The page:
A key travel accessory when traveling are pants.
It might seem obvious to some and asinine to others, but too often when we travel we a) forget worldwide weather patterns, or b) forget worldwide dress customs.
Personally, I have been burned one time too many on this whole pants thing. I once traveled to Florida and, being from Wisconsin, and inexplicably forgetting that Florida too has night, I regretted it my first evening there. The last thing you want to do when in someplace new is to need to scramble to buy things you should have already brought.
And unlike a toothbrush or shaving cream, which can be procured for little means, pants are a much bigger ticket item. They may need to be tailored.
Apart from weather considerations the more overlooked, but bigger transgression, is the cultural considerations that pants entail. In most of the Muslim world, large parts of Europe and even large parts Asia, pants are the cultural norm and shorts are seen as lesser, crasser attire.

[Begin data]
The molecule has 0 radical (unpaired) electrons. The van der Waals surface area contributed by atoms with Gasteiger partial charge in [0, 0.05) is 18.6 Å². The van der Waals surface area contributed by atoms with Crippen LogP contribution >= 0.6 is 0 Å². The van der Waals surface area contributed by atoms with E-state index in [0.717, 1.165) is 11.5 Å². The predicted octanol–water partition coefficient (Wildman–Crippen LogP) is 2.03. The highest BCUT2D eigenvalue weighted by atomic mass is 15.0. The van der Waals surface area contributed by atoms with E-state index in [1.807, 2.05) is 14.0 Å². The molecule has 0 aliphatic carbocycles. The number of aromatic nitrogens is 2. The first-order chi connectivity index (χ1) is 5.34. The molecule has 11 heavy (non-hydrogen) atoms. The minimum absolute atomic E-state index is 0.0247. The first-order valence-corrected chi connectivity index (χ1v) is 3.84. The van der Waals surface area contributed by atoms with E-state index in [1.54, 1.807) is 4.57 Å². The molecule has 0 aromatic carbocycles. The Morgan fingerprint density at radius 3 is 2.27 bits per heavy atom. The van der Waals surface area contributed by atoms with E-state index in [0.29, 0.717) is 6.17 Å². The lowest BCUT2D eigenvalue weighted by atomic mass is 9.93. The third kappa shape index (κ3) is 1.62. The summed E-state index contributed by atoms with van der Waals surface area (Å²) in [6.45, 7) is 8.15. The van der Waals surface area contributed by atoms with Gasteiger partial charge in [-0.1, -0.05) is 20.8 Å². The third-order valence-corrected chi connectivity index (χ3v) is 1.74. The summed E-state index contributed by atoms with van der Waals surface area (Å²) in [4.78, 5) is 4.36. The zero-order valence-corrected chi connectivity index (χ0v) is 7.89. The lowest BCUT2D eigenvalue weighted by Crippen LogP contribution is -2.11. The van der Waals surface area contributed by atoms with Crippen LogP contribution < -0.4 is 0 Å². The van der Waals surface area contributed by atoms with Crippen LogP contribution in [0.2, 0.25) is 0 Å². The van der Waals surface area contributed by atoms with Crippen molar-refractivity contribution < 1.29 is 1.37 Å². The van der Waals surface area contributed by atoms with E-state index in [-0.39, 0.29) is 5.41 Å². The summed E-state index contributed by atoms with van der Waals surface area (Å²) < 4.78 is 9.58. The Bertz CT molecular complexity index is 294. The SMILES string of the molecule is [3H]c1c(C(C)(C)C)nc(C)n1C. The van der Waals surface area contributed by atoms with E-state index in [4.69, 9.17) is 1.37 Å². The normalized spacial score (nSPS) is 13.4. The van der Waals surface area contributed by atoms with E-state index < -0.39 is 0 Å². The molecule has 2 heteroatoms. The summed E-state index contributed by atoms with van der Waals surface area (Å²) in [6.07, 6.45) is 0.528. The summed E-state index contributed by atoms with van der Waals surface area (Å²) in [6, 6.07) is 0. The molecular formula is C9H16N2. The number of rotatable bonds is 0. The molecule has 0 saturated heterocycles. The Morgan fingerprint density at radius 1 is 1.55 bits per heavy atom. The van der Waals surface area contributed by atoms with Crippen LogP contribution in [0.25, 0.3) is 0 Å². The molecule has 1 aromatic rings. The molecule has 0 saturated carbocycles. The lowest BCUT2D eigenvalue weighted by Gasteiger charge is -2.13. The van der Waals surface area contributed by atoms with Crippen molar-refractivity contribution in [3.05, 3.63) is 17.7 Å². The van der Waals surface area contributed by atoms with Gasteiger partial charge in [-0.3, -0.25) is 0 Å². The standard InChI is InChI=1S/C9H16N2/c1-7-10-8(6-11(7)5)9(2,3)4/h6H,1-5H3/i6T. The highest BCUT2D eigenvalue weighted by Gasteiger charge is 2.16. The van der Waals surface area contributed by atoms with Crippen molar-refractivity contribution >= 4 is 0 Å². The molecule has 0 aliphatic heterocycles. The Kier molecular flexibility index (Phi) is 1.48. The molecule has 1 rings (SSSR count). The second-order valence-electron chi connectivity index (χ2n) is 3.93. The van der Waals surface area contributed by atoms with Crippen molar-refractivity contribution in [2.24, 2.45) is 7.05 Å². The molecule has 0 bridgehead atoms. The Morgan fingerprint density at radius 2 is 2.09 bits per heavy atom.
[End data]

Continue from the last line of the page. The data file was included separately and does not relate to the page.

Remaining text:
In certain places, nothing demarcates a tourist more than a garish pair of shorts. In certain places, nothing demarcates a person totally unaware of the native culture more than a garish pair of shorts.
We all have the stereotype of the ‘quintessential American tourist’ in our collective minds: the socks and sandals, the camera strapped to the neck, the shorts and colorful shirt. In a lot of places, that is an acceptable outfit. In a lot of places, that is a somewhat reviled outfit. If you find yourself in the latter category, be sure to replace those shorts with pants. And maybe those sandals for shoes– or lose the socks.
This is important advice to heed, especially if you plan on visiting any great mosque anywhere in the world. It’s also important when you consider the role of a traveler.
I think a lot of traveling is done to kill stereotypes that we, the traveler, and they, the rest of the world may have. Being American, I am painfully aware of the connotations that title carries in most of the planet. Travel is most successful when it proves ignorance ignorant and a stereotype just that– a wide held, but false, belief. And wearing pants when culture dictates (oftentimes despite weather) is the first step of many that can be made on our march towards a more civil, transcendent world.